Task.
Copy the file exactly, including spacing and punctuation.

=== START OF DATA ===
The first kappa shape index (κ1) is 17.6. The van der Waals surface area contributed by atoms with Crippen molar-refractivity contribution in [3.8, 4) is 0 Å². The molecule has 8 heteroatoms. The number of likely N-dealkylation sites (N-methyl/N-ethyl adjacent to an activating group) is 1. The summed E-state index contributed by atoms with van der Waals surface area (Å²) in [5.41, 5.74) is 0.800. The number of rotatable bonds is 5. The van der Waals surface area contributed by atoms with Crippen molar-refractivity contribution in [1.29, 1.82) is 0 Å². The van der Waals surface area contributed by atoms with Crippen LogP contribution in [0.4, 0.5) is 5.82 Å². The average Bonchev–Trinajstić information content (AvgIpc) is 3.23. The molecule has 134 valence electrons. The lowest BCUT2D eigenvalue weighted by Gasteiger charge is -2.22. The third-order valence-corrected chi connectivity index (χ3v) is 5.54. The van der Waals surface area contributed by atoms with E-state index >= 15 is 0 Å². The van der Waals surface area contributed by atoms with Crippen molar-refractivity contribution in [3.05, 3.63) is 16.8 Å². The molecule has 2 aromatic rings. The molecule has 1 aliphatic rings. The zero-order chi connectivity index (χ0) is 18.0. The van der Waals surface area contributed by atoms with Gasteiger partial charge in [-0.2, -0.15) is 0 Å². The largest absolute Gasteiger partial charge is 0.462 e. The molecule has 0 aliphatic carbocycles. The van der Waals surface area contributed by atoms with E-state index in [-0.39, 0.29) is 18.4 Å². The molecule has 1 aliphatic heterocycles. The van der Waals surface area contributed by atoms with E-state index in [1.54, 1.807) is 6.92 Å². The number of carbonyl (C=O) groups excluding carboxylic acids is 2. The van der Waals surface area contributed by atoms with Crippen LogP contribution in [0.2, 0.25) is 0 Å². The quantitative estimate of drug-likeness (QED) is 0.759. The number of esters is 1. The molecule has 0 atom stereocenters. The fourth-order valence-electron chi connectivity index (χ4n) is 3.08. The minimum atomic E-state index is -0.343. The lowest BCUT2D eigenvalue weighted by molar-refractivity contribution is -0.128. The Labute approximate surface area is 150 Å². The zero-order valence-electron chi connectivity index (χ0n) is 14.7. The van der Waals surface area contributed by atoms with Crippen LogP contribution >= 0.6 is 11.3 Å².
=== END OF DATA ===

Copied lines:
The first kappa shape index (κ1) is 17.6. The van der Waals surface area contributed by atoms with Crippen molar-refractivity contribution in [3.8, 4) is 0 Å². The molecule has 8 heteroatoms. The number of likely N-dealkylation sites (N-methyl/N-ethyl adjacent to an activating group) is 1. The summed E-state index contributed by atoms with van der Waals surface area (Å²) in [5.41, 5.74) is 0.800. The number of rotatable bonds is 5. The van der Waals surface area contributed by atoms with Crippen molar-refractivity contribution in [1.29, 1.82) is 0 Å². The van der Waals surface area contributed by atoms with Crippen LogP contribution in [0.4, 0.5) is 5.82 Å². The average Bonchev–Trinajstić information content (AvgIpc) is 3.23. The molecule has 134 valence electrons. The lowest BCUT2D eigenvalue weighted by Gasteiger charge is -2.22. The third-order valence-corrected chi connectivity index (χ3v) is 5.54. The van der Waals surface area contributed by atoms with E-state index >= 15 is 0 Å². The van der Waals surface area contributed by atoms with Crippen molar-refractivity contribution in [3.05, 3.63) is 16.8 Å². The molecule has 2 aromatic rings. The molecule has 1 aliphatic rings. The zero-order chi connectivity index (χ0) is 18.0. The van der Waals surface area contributed by atoms with Gasteiger partial charge in [-0.2, -0.15) is 0 Å². The largest absolute Gasteiger partial charge is 0.462 e. The molecule has 0 aliphatic carbocycles. The van der Waals surface area contributed by atoms with E-state index in [-0.39, 0.29) is 18.4 Å². The molecule has 1 aliphatic heterocycles. The van der Waals surface area contributed by atoms with E-state index in [1.54, 1.807) is 6.92 Å². The number of carbonyl (C=O) groups excluding carboxylic acids is 2. The van der Waals surface area contributed by atoms with Crippen LogP contribution in [0.2, 0.25) is 0 Å². The quantitative estimate of drug-likeness (QED) is 0.759. The number of esters is 1. The molecule has 0 atom stereocenters. The fourth-order valence-electron chi connectivity index (χ4n) is 3.08. The minimum atomic E-state index is -0.343. The lowest BCUT2D eigenvalue weighted by molar-refractivity contribution is -0.128. The Labute approximate surface area is 150 Å². The zero-order valence-electron chi connectivity index (χ0n) is 14.7. The van der Waals surface area contributed by atoms with Crippen LogP contribution >= 0.6 is 11.3 Å².